The slow pace also forces us to anticipate needs to a greater extent than is done in more reactive industries like telecommunications or media, areas in which Bouygues is also active. In these industries, it is possible to bring new products and services to market very quickly. It’s about identifying new uses and trends, finding potential partners who can help us to do what we are not able to do alone. And if that doesn’t exist, we create ad-hoc structures to tackle these new areas. Examples include Nextdoor for co-working spaces, Aveltys to guarantee building charges, and Embix to develop urban smart grids.
In Issy-les-Moulineaux near Paris, we are developing the Sways project, which embodies this flexibility perfectly. The space is generous – 40,000 m2 – and divided into fully flexible offices.
Beyond flexibility, we also consider reversibility. It seems ridiculous to destroy an office building because it is no longer attractive. Might it not be possible to envisage hybrid buildings, including commercial, office and co-living areas, so that use can change over time? We are seeking to avoid creating a patchwork of districts which are becoming obsolete. We need to anticipate the impact offices have on a neighbourhood. In Lyon, we are developing a reversible building project. This will initially be an office building next to the A7 motorway, in a sensitive area. But the city has announced that it is going to downgrade this motorway which follows the Rhône and turn it into an urban boulevard. The appeal of the area will be much higher in a few years, and we will need to provide housing without tearing everything down. If we factor in this flexibility from the beginning, we can take precautionary measures to ensure that the building is easily reversible. We’ll include balconies, windows which open, incoming pipework – all sorts of things which are useless in the context of an office building but essential for a residential one.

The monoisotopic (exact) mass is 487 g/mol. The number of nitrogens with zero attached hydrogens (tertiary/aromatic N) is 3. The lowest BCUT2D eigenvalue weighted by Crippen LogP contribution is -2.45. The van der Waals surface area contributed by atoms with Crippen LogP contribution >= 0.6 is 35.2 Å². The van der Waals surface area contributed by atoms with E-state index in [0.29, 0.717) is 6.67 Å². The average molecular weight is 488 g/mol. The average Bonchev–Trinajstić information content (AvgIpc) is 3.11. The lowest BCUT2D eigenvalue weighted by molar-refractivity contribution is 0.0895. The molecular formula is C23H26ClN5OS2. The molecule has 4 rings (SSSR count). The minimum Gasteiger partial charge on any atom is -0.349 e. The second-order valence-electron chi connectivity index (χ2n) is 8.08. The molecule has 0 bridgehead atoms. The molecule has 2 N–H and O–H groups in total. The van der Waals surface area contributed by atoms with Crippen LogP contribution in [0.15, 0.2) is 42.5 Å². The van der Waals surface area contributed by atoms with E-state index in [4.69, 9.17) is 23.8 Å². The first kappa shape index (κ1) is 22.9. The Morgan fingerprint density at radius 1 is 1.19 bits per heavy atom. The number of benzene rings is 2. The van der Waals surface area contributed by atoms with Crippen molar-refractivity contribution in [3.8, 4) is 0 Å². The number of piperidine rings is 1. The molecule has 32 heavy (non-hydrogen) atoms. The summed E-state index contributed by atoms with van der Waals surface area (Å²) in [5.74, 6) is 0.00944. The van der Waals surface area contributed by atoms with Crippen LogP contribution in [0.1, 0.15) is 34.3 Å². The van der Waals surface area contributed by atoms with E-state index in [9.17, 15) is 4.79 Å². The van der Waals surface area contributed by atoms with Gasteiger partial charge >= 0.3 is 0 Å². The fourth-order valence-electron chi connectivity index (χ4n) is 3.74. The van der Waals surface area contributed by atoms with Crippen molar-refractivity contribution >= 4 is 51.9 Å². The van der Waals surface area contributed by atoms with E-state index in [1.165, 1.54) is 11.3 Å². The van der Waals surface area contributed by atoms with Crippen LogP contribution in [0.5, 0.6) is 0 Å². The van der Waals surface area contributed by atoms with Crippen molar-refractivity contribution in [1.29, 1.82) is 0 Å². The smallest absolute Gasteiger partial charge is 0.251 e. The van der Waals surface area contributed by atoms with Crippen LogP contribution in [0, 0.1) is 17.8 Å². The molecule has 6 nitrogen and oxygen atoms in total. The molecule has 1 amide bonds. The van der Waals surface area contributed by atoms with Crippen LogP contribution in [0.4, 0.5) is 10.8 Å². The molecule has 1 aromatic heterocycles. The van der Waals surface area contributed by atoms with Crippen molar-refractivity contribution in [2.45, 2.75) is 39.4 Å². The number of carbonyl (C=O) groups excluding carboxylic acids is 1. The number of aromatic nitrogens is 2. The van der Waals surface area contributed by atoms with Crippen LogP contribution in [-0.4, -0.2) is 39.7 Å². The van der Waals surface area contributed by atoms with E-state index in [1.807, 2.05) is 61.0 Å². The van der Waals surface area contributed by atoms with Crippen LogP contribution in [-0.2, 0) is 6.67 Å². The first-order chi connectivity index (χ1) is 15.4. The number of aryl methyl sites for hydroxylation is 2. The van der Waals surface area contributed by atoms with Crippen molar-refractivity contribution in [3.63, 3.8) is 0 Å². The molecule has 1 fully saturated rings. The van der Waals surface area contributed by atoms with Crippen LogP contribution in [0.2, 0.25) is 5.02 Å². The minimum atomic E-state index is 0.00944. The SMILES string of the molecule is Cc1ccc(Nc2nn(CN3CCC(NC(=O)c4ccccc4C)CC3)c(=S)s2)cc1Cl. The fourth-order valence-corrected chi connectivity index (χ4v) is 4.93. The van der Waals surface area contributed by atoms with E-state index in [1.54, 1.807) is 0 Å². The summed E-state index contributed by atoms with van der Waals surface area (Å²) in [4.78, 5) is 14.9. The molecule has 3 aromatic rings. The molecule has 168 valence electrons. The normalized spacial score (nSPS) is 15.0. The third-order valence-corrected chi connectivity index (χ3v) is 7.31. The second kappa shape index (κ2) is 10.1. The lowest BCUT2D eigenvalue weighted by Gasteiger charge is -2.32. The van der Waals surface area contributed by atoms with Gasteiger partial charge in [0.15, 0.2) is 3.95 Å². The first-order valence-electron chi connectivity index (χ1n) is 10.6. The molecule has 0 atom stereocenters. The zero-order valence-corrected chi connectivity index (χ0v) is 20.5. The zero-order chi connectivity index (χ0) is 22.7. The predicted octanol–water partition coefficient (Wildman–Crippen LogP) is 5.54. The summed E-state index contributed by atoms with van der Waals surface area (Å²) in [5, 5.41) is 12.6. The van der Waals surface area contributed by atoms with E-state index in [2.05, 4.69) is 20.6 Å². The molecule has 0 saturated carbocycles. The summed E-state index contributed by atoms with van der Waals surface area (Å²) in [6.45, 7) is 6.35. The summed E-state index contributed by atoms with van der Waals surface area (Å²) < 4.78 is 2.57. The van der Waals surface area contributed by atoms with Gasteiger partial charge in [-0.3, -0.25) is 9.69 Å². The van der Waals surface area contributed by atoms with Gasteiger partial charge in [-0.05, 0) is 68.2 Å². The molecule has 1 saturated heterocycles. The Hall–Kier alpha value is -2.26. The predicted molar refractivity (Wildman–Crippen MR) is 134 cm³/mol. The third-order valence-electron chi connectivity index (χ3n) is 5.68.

We are in the process of developing concierge services in our districts and offices: a human presence which provides a day-to-day link with everyone who lives in the district and offers basic everyday services. We are also creating events for the community of employees or owners, such as conferences, workshops and so on. Our industry has undergone a complete transformation: the entire building management component has been subcontracted and we are focusing on organising corporate life to improve the performance and wellbeing of employees. The digital transformation (AI, Big Data) is enabling and accelerating this move towards services in the property industry. Technology must remain a means to an end. At the moment, we are promoting the Entre voisins (Between Neighbours) app, which is a social media app for residents.
We started with home automation, in other words creating a remote control for your home to manage amenities (heating, lighting, roller blinds) from a distance. Residents also asked us for a kind of Facebook for the district. And that’s what we put in place, by connecting residents within buildings, apartment blocks and even districts, and integrating commercial businesses, services, transport information, etc. As soon as they move into their new apartment, residents feel at home, they know their neighbours, they can easily find a nanny. Very soon, they form a complete relationship with their home and the area to which they have moved. Here, digital is truly an accelerator for human relationships. We are recreating a village square.